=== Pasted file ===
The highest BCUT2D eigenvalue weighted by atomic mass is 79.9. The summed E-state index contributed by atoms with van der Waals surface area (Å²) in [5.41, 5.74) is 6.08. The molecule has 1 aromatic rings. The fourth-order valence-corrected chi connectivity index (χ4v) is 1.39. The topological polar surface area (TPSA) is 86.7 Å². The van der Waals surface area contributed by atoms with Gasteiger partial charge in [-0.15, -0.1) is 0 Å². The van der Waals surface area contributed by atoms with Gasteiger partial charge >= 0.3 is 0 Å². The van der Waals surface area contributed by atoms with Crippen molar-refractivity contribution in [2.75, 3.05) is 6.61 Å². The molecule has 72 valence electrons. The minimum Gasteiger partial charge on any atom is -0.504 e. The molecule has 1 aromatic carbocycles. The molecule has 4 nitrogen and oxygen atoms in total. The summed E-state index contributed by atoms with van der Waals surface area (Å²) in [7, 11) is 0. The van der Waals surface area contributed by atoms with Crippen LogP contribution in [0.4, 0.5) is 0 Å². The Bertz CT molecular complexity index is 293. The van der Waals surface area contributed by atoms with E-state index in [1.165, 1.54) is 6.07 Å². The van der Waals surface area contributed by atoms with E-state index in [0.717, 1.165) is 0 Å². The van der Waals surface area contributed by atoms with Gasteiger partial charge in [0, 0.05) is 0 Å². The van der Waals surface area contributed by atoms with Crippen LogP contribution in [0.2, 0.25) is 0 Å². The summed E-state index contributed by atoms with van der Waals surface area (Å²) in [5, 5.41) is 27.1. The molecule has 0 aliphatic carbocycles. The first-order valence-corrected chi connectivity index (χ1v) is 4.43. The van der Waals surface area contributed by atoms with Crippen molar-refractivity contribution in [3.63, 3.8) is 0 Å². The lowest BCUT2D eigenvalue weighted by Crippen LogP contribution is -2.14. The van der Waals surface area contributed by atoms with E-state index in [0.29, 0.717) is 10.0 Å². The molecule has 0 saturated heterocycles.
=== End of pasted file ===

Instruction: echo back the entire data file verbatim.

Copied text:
The highest BCUT2D eigenvalue weighted by atomic mass is 79.9. The summed E-state index contributed by atoms with van der Waals surface area (Å²) in [5.41, 5.74) is 6.08. The molecule has 1 aromatic rings. The fourth-order valence-corrected chi connectivity index (χ4v) is 1.39. The topological polar surface area (TPSA) is 86.7 Å². The van der Waals surface area contributed by atoms with Gasteiger partial charge in [-0.15, -0.1) is 0 Å². The van der Waals surface area contributed by atoms with Gasteiger partial charge >= 0.3 is 0 Å². The van der Waals surface area contributed by atoms with Crippen molar-refractivity contribution in [2.75, 3.05) is 6.61 Å². The molecule has 72 valence electrons. The minimum Gasteiger partial charge on any atom is -0.504 e. The molecule has 1 aromatic carbocycles. The molecule has 4 nitrogen and oxygen atoms in total. The summed E-state index contributed by atoms with van der Waals surface area (Å²) in [7, 11) is 0. The van der Waals surface area contributed by atoms with Crippen LogP contribution in [0.4, 0.5) is 0 Å². The Bertz CT molecular complexity index is 293. The van der Waals surface area contributed by atoms with E-state index in [1.165, 1.54) is 6.07 Å². The van der Waals surface area contributed by atoms with E-state index in [0.717, 1.165) is 0 Å². The van der Waals surface area contributed by atoms with Gasteiger partial charge in [0, 0.05) is 0 Å². The van der Waals surface area contributed by atoms with Crippen LogP contribution in [0.2, 0.25) is 0 Å². The summed E-state index contributed by atoms with van der Waals surface area (Å²) in [5, 5.41) is 27.1. The molecule has 0 aliphatic carbocycles. The first-order valence-corrected chi connectivity index (χ1v) is 4.43. The van der Waals surface area contributed by atoms with Crippen molar-refractivity contribution in [3.63, 3.8) is 0 Å². The lowest BCUT2D eigenvalue weighted by Crippen LogP contribution is -2.14. The van der Waals surface area contributed by atoms with E-state index in [0.29, 0.717) is 10.0 Å². The molecule has 0 saturated heterocycles.